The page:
In a Landscape

We’ve discussed my musical taste here previously. It’s exactly what would be expected: Frank Sinatra, Rosemary Clooney, and American patriotic music. Fly Me to The Moon is fine at the office, but I’ve been discouraged from playing John Philip Sousa’s version of The Stars and Stripes Forever. Years ago, when we worked with MTV, I had to nod and pretend I knew who everyone was discussing. Fortunately, Noreen is hip, so she could explain it to me.

There was one music related project, however, that I understood. The Getty Research Institute exhibited a collection of musical notations in 1995. We designed the catalogue. I paid attention in college when experimental twentieth century music was discussed. So I could grasp the idea. Experimental music requires a different type of language to be played correctly. Musical graphic notation allowed for symbols and other forms to convey the information as to how the piece should be played. In some instance, the idea of chance is included with the usage of materials such as multiple layers of acetate.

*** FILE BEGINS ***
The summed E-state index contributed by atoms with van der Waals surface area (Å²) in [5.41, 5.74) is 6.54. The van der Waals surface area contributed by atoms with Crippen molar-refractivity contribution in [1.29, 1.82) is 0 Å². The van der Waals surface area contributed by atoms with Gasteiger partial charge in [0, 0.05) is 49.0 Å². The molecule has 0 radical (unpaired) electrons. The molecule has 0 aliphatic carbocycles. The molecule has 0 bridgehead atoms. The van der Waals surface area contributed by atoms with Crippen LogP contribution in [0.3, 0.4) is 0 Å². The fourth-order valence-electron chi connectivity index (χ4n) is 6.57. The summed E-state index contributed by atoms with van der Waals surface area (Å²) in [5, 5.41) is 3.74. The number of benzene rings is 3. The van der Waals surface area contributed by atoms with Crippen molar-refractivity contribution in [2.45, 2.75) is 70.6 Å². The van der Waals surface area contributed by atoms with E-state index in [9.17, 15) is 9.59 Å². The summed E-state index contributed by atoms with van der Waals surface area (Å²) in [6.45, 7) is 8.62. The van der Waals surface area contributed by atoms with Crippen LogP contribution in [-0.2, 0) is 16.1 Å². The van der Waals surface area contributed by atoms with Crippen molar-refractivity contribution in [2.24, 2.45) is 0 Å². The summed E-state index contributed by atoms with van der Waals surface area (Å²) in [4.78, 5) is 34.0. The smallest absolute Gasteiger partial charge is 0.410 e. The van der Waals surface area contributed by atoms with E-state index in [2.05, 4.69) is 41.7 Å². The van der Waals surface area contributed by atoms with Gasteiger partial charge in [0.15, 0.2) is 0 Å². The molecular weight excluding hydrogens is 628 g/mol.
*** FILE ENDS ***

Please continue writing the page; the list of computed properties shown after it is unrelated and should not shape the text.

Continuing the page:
I may not recognize Nicki Minaj when she is standing in line with me at LAX (I just thought this woman in front of me was oddly overdressed), but I can tell you how the I Ching is an influencer in John Cage’s music.

Airing the old laundry

Noreen Morioka, Sean Adams, the Peoplemover, Tomorrowland

Many people ask how Noreen and I met. I like to tell them it was in prison, but that’s not true. We met in school, at CalArts. We went our separate ways after we graduated, Noreen to Tokyo, and I went to New York. At the end of 1993, we were sitting on the Peoplemover in Tomorrowland and decided that rather than complaining about design, we should step up and have our own firm. Much of that work was documented with transparencies and hasn’t been published for over a decade. So we decided to drag the pieces out of the archives and give them some air for awhile; even if they are a little dated.

Getty Research Institute for the History of Art and the Humanities

Our first postcard, some were sent back with added drawings

SCI-Arc Building in Los Angeles, 1994

Wired magazine

SCI-Arc Spring Lecture Series

Poster, LA Louver Gallery